We can read written words because humans have an incredible ability -- the gift of speech. The fact that we can process strings of sounds into meaningful spoken words allows humans to translate random symbols into oral language. Phonics is only a small part of the reading process.
According to the National Reading Panel, the ability to read requires that students are proficient in a number of language domains. The research that went into the NRP report is now a bit outdated and the legislation it inspired, No Child Left Behind, is proving to be not very effective in closing the gap between proficient readers and students that struggle. So let's look at all the pieces that go into learning to read well.
- Auditory skills -- students with auditory processing difficulties often have problems learning to read. It takes a lot of auditory attention and memory to read.
- Phoneme discrimination-- is almost as important to learning to read as phonemic awareness. Almost all the reasons that students have problems learning phonics are related to phoneme discrimination. Think about how hard the "short" vowel sounds for the letters a, e, i, o and u are to discriminate or how close the /m/, /n/ and /ng/ sound are and you will understand how discrimination issues impact reading.
- Phonemic awareness -- regardless of age, students with reading difficulties have difficulties processing (hearing) all the sounds in words. ALL students with reading difficulties should be tested for phonemic awareness issues, using the C-TOPP (Comprehensive Test of Phonological Processing. These tests reveal that students with reading problems don't hear and pronounce words accurately. Common phonemic awareness problems are the inability to accurately hear middle vowel sounds (related to the discrimination issue) so they hear bit for bat and pure for poor, or they don't hear all the sounds in consonant blends (yes, this is a phonemic problem not a phonics problem) so they hear bat instead of brat and coat for coast. Phonemic awareness in English requires much more than the simple segment and blend exercises used in some phonics programs. Phoneme manipulation is used in Sound Reading (www.SoundReading.com) and Reading Reflex (http://www.readamerica.net/)
- Phonics -- is essential for reading an alphabetic language like English but shouldn't be a primary reading intervention. The National Reading Panel clearly states that phonemic awareness is essential for learning phonics. Why do some students learn phonics in a few months in first grade while others take years to learn phonics? Simply a lack of phoneme discrimination and phonemic awareness. Letters don't stick until the sound structure of a language is in place. The NRP didn't find any difference between phonics programs. Phonics programs that require massive amounts of training and years of instruction, such as Wilson Language (www.WilsonLanguage.com) are no more effective than brief, intensive programs like Sonday (http://www.sondaysystem.com/).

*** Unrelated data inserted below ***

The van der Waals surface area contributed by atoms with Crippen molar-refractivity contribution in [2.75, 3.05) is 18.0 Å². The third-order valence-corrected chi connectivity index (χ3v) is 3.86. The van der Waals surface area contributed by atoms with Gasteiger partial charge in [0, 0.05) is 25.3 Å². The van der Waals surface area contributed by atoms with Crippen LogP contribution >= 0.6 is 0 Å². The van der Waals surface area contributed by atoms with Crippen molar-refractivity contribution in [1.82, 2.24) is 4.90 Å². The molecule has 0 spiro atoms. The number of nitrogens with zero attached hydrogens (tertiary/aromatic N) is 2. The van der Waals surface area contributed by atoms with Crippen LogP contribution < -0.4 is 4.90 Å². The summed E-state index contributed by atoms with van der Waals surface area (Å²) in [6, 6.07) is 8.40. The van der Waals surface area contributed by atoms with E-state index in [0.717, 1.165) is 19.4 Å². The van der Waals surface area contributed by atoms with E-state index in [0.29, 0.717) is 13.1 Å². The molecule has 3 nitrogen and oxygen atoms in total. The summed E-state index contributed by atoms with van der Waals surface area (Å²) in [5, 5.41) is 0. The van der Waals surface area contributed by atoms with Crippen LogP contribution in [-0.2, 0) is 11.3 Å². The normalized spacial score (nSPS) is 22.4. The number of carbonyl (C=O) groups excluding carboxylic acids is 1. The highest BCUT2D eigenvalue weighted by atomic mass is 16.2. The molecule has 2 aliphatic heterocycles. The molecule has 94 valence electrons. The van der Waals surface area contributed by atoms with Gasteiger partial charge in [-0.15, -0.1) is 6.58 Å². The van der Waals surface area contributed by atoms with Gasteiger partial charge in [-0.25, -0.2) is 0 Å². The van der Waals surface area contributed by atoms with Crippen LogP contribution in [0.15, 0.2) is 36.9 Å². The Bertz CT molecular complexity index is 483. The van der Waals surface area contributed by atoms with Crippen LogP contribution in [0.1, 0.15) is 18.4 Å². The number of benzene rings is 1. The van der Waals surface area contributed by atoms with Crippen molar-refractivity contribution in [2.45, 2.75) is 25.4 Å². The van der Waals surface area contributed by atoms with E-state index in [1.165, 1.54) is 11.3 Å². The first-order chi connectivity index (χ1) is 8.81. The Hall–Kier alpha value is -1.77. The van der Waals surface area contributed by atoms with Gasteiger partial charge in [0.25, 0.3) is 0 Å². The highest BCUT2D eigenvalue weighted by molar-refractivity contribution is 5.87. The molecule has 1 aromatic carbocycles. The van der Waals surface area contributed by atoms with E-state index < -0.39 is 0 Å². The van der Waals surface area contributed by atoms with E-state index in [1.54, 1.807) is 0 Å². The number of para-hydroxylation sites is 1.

- Phonological Recoding is an advance on phonics, or decoding, programs. Many noted researchers, including Bruce McCandliss, Donald Shankweiler, DL Share, GB Thompson, CM Fletcher-Flinn and Howlett (in press) are crafting powerful alternatives to systematic phonics. Skilled readers use a lot more information to decode words than just sounds and symbols. We have phonological and semantic information about the word from speech. And English has many homophones and words that are similar in sound, so "contextual checking" is essential. Think about these sentences -- He wound the cloth around the wound. Do you produce produce? Polish men don't polish. Recoding uses all the information we have about a word, or knowledge source, to recode a written word into a meaningful spoken word. McCandliss' Word Building and Sound Reading Solutions are example of recoding instruction. If a student is taking a long time to learn phonics and it is not translating into reading power recoding may be the answer.
- Fluency -- recent research by Good (creator of DIBELS) and Torgesen have found that about 95% of students that read at greater than 110 words a minute pass fourth grade state assessments and about 80% who read at less than 80 words per minute fail to meet state reading standards. Teaching decoding without teaching fluency is of little value. Fluency instruction includes two important parts -- rapid naming practice so students become fluent in the reading of sounds, syllables and words, followed by timed repeated reading of short, easy-to-read passages. Fluency Foundation uses both and Read Naturally is a good program using timed, repeated reading.
- Comprehension is also a two-level system. Most comprehension instruction focuses on higher-level language comprehension and strategies, which are very important. Most of these skills and strategies are taught in elementary school, so older students who were struggling to read will need basic comprehension instruction. They must learn to think about the meaning of print, from predicting to inferring. But many students who struggle with comprehension have overlooked input, or receptive language, comprehension issues. They struggle with accurately reading words, do it too slowly to keep words in memory, with word and sentence meaning. This is often the result of auditory and phonological issues.
- Read, read some more, then read -- This works best when students are reading accurately and fluently. Most students who resist reading are labored readers who struggle with decoding and fluency. Have your child or student read out loud. If the reading is labored at all then reading more may not help. If the student is reading well then encourage reading, even if it is Captain Underpants!